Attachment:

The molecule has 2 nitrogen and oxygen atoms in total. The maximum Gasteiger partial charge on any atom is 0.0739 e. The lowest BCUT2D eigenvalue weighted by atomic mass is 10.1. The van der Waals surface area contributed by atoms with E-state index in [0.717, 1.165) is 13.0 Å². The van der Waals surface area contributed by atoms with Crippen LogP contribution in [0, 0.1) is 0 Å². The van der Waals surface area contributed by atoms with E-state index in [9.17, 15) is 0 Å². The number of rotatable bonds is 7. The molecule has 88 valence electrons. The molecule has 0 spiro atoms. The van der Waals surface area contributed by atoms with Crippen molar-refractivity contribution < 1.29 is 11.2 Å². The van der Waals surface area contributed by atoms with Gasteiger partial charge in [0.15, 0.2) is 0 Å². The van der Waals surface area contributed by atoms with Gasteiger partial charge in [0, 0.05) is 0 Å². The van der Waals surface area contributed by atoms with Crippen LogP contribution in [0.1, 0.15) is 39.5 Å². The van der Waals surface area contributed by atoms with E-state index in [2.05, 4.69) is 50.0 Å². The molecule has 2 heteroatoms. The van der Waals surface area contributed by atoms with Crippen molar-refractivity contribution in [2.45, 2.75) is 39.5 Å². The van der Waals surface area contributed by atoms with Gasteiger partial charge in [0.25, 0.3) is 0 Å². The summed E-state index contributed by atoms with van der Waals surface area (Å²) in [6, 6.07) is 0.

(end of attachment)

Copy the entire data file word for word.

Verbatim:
The molecule has 2 nitrogen and oxygen atoms in total. The maximum Gasteiger partial charge on any atom is 0.0739 e. The lowest BCUT2D eigenvalue weighted by atomic mass is 10.1. The van der Waals surface area contributed by atoms with E-state index in [0.717, 1.165) is 13.0 Å². The van der Waals surface area contributed by atoms with Crippen LogP contribution in [0, 0.1) is 0 Å². The van der Waals surface area contributed by atoms with E-state index in [9.17, 15) is 0 Å². The number of rotatable bonds is 7. The molecule has 88 valence electrons. The molecule has 0 spiro atoms. The van der Waals surface area contributed by atoms with Crippen molar-refractivity contribution < 1.29 is 11.2 Å². The van der Waals surface area contributed by atoms with Gasteiger partial charge in [0.15, 0.2) is 0 Å². The van der Waals surface area contributed by atoms with Gasteiger partial charge in [0, 0.05) is 0 Å². The van der Waals surface area contributed by atoms with Crippen LogP contribution in [0.1, 0.15) is 39.5 Å². The van der Waals surface area contributed by atoms with E-state index in [2.05, 4.69) is 50.0 Å². The molecule has 2 heteroatoms. The van der Waals surface area contributed by atoms with Crippen molar-refractivity contribution in [2.45, 2.75) is 39.5 Å². The van der Waals surface area contributed by atoms with Gasteiger partial charge in [0.25, 0.3) is 0 Å². The summed E-state index contributed by atoms with van der Waals surface area (Å²) in [6, 6.07) is 0.